Beyond the realms of security and economics, Iraq serves as a multifaceted platform that facilitates Iran’s influence. The shared Shia Muslim heritage between these two nations holds immense importance for Iran. Iraq is home to some of the most revered Shia religious sites globally, making it a central hub for Iranian religious pilgrims and enabling Tehran to exert religious influence in Iraq and the region.32 This influence extends beyond the religious domain into matters of political significance. Within the broader Middle East region, Iraq serves as a focal point for Iran to project its political and religious influence, reinforcing its role as a consequential regional actor.

Moreover, the alignment of Iraq’s political orientation with that of Iran has the effect of augmenting the latter country’s overall regional standing. This alignment not only reinforces Iran’s position but also serves as a counterbalance to the influence of regional competitors, such as Saudi Arabia, the United Arab Emirates (UAE), Qatar, and Türkiye. This strategic significance underscores the importance of Iraq in Iran’s broader regional aspirations.

Proxy Dynamics in Iraq

Since 2003, Baghdad has often found itself at the crossroads of regional power plays where major players exert indirect influence through intermediaries. Iran’s sway over Iraqi politics was at its pinnacle after the United States announced the withdrawal of its troops from the latter country in 2011.33 Yet, the rise of ISIS in 2014 offered Iran an avenue to reinforce its foothold, with Tehran-backed militias leading the charge against the radical group.34

The landscape began to evolve in 2018 with the Trump administration’s aggressive stance towards Iran.35 The 2020 killing of General Soleimani amplified the discord, leading to apprehensions of Iraq becoming a proxy conflict zone between the United States and Iran.36 Under President Joseph Biden, the contention in Iraq lingers, with the United States, Gulf states, and Türkiye emerging as the main challengers to Iran. Instead of a complete exit, the U.S. military has been repositioning its troops.37 Moreover, the increasing roles of Türkiye, Saudi Arabia, and the UAE in Iraq further muddle Iran’s regional position.38

Although Iran’s dominance in Iraq is waning, Tehran has adeptly broadened its proxy networks within the country to safeguard its strategic interests. Iran has positioned itself as an essential player in Baghdad’s political arena, influencing a majority of Sunni politicians and a significant portion of Kurdish leaders, especially those from the city of Sulaymaniyah.39 Several former anti-Iran Sunni figures, including Khamis Al-Khanjar, Rafi Al-Issawi, and Jamal Al-Dhari, found it perilous to engage in Iraq’s politics due to the threats posed by Iran’s allies, pushing many into exile.40 Their re-entry into Iraqi politics was only feasible after receiving Iran’s approval.41 Their political views are now largely aligned with Iran.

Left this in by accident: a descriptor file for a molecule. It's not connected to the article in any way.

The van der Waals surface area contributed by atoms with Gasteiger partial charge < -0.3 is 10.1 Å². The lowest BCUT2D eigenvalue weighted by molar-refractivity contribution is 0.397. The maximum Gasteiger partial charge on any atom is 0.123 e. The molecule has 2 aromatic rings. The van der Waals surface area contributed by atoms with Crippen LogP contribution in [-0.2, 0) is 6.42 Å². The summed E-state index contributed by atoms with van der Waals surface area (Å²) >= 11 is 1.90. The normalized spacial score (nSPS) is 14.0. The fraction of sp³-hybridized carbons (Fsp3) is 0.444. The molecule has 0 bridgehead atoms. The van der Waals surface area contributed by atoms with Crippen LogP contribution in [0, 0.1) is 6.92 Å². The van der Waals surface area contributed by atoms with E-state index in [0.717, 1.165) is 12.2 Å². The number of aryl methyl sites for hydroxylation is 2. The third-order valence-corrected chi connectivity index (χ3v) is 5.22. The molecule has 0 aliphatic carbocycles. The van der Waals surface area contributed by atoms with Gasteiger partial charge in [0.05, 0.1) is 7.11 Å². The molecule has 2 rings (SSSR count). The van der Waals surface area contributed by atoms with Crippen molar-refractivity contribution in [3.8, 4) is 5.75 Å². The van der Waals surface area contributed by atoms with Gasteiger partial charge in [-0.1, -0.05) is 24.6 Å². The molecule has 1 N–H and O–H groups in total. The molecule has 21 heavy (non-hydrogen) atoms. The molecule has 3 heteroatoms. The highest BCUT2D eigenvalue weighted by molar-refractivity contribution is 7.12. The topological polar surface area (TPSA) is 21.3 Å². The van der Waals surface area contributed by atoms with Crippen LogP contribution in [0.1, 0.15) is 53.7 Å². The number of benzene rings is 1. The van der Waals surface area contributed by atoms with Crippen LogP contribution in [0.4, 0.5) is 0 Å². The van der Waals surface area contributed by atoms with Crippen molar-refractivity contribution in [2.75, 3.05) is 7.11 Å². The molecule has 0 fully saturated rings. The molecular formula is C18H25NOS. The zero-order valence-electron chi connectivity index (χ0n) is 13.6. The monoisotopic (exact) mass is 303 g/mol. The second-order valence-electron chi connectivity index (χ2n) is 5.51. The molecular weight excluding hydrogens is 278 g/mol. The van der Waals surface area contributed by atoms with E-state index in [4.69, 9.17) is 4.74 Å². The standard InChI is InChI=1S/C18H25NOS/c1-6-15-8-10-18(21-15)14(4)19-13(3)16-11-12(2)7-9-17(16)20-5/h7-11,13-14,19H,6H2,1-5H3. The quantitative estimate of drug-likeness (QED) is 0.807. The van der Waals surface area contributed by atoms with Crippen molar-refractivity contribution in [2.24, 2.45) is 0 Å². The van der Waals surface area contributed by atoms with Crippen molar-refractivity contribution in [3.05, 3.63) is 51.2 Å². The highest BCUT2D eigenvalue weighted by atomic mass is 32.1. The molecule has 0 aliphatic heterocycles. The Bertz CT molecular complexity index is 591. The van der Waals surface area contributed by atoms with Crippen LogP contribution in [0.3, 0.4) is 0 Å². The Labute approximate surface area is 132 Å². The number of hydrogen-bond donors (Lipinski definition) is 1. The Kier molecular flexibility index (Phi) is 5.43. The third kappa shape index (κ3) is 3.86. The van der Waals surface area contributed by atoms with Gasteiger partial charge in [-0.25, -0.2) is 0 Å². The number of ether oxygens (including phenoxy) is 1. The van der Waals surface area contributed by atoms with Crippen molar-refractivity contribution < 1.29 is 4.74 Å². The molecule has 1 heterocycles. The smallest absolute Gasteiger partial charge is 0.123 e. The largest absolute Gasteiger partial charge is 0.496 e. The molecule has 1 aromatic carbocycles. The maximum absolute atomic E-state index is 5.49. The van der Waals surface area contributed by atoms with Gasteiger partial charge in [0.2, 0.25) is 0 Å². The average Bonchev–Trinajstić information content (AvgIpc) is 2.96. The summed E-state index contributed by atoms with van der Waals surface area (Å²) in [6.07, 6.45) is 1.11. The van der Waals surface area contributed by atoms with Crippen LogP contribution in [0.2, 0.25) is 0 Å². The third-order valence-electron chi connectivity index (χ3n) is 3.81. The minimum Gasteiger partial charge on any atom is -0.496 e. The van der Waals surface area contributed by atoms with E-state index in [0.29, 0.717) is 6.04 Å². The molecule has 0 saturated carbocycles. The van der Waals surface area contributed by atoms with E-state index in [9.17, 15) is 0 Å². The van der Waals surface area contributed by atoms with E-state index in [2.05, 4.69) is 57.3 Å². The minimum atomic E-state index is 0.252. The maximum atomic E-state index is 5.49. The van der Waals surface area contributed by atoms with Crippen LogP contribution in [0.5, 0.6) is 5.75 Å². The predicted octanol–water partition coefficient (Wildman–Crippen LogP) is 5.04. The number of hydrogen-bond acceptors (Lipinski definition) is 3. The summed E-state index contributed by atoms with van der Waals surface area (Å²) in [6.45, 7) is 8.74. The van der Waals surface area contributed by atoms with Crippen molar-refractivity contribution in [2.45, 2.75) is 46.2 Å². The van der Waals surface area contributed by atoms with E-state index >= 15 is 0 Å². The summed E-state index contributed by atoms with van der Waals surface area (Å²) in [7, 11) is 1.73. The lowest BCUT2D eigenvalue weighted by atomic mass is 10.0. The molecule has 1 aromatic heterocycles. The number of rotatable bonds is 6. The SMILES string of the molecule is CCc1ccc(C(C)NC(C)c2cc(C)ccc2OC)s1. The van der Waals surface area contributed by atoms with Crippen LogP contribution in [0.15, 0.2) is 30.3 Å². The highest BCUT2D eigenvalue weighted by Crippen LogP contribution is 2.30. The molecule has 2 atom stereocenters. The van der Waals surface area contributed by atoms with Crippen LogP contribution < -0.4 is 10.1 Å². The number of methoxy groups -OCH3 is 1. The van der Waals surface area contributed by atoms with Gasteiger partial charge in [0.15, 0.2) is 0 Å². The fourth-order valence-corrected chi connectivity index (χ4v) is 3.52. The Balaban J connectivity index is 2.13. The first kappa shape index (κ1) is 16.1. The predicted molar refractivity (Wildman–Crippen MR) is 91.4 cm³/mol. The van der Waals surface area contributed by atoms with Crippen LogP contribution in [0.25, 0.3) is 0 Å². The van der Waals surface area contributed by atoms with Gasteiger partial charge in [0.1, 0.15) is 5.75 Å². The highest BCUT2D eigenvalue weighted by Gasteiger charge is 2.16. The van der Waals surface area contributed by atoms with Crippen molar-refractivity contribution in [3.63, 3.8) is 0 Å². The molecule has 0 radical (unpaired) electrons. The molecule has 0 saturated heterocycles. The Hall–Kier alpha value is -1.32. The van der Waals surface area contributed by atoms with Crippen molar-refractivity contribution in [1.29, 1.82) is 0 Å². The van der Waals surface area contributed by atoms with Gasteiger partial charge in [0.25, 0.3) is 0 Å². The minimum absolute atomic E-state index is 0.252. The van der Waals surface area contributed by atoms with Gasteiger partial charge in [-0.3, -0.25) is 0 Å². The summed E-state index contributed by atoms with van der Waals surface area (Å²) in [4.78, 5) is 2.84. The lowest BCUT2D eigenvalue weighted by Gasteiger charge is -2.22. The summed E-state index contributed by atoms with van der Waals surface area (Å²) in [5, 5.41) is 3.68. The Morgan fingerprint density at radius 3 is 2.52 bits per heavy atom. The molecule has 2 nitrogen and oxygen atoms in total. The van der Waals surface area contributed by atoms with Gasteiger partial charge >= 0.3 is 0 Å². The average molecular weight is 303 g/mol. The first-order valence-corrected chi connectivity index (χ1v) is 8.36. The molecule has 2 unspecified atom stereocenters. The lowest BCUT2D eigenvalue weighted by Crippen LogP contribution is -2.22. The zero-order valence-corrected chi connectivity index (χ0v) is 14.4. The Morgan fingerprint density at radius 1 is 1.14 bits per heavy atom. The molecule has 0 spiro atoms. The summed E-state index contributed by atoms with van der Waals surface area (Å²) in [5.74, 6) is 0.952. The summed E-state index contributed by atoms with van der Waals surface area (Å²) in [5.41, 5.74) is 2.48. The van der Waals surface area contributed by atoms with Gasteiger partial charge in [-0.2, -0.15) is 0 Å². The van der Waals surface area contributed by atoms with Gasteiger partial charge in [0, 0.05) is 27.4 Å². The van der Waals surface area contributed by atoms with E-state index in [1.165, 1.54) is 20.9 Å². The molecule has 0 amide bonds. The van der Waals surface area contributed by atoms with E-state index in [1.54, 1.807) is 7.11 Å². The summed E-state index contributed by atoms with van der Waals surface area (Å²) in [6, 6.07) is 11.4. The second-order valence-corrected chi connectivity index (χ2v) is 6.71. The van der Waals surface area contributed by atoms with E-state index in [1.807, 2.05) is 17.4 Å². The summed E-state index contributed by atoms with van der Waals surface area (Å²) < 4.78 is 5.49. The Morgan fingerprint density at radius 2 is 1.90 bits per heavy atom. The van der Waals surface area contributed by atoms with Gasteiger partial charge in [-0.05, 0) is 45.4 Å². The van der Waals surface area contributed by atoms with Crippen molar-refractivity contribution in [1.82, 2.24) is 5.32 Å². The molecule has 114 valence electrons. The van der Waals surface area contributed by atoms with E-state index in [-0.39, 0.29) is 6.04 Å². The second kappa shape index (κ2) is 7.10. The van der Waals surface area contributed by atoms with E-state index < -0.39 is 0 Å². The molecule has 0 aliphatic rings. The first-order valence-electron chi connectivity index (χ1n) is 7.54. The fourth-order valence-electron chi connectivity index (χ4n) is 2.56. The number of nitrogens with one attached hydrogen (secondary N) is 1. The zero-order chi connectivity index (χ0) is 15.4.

Moreover, internal Kurdish discord between the Kurdistan Democratic Party (KDP) and the Patriotic Union of Kurdistan (PUK) has also played into Iran’s hands.42 It has drawn the PUK closer to Iran’s allies in Baghdad and weakened the KDP, which is often viewed as leaning towards the United States and Israel.43 In essence, Iran has masterfully orchestrated its influence across the Iraqi political landscape, ensuring its dominance remains intact regardless of resistance from the United States and other regional powers.

Conclusion and Policy Outlook: The Future of Iran’s Role in Iraq

The prospects and challenges for Iraq, in light of its evolving relationship with Iran, are multilayered and deeply intertwined with broader regional dynamics. For Iraq, a key opportunity lies in leveraging its strategic position and the potential benefits of a close relationship with Iran, particularly in terms of economic and security cooperation. However, this comes with the significant challenge of maintaining national sovereignty and political autonomy. Iraq’s domestic political landscape is complex, with various factions often influenced by external powers, including Iran. Balancing these influences while fostering a cohesive national identity and addressing internal issues, such as sectarianism and corruption, remains a daunting task for Iraq’s leadership.